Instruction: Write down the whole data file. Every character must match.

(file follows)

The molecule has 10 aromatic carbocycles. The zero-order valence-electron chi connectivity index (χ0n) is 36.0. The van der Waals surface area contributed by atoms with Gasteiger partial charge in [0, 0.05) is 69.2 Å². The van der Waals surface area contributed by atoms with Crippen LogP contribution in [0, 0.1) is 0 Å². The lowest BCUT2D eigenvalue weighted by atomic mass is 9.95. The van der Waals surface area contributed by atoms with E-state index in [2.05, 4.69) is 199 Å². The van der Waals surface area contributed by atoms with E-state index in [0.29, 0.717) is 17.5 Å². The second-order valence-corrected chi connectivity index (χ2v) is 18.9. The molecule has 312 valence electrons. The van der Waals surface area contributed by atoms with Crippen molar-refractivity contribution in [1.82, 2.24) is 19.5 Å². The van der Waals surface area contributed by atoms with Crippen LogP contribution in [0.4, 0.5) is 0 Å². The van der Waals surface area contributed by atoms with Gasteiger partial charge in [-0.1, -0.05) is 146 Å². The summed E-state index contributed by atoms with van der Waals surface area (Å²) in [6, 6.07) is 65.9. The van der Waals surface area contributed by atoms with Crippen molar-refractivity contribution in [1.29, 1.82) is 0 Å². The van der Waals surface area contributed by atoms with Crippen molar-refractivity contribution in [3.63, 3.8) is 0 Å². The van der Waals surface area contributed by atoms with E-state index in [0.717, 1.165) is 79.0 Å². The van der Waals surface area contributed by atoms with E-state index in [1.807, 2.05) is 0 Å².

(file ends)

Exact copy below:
The molecule has 10 aromatic carbocycles. The zero-order valence-electron chi connectivity index (χ0n) is 36.0. The van der Waals surface area contributed by atoms with Gasteiger partial charge in [0, 0.05) is 69.2 Å². The van der Waals surface area contributed by atoms with Crippen LogP contribution in [0, 0.1) is 0 Å². The lowest BCUT2D eigenvalue weighted by atomic mass is 9.95. The van der Waals surface area contributed by atoms with E-state index in [2.05, 4.69) is 199 Å². The van der Waals surface area contributed by atoms with E-state index in [0.29, 0.717) is 17.5 Å². The second-order valence-corrected chi connectivity index (χ2v) is 18.9. The molecule has 312 valence electrons. The van der Waals surface area contributed by atoms with Crippen molar-refractivity contribution in [1.82, 2.24) is 19.5 Å². The van der Waals surface area contributed by atoms with Crippen LogP contribution in [0.4, 0.5) is 0 Å². The van der Waals surface area contributed by atoms with Gasteiger partial charge in [-0.1, -0.05) is 146 Å². The summed E-state index contributed by atoms with van der Waals surface area (Å²) in [6, 6.07) is 65.9. The van der Waals surface area contributed by atoms with Crippen molar-refractivity contribution in [1.29, 1.82) is 0 Å². The van der Waals surface area contributed by atoms with Crippen molar-refractivity contribution in [3.63, 3.8) is 0 Å². The van der Waals surface area contributed by atoms with E-state index in [0.717, 1.165) is 79.0 Å². The van der Waals surface area contributed by atoms with E-state index in [1.807, 2.05) is 0 Å².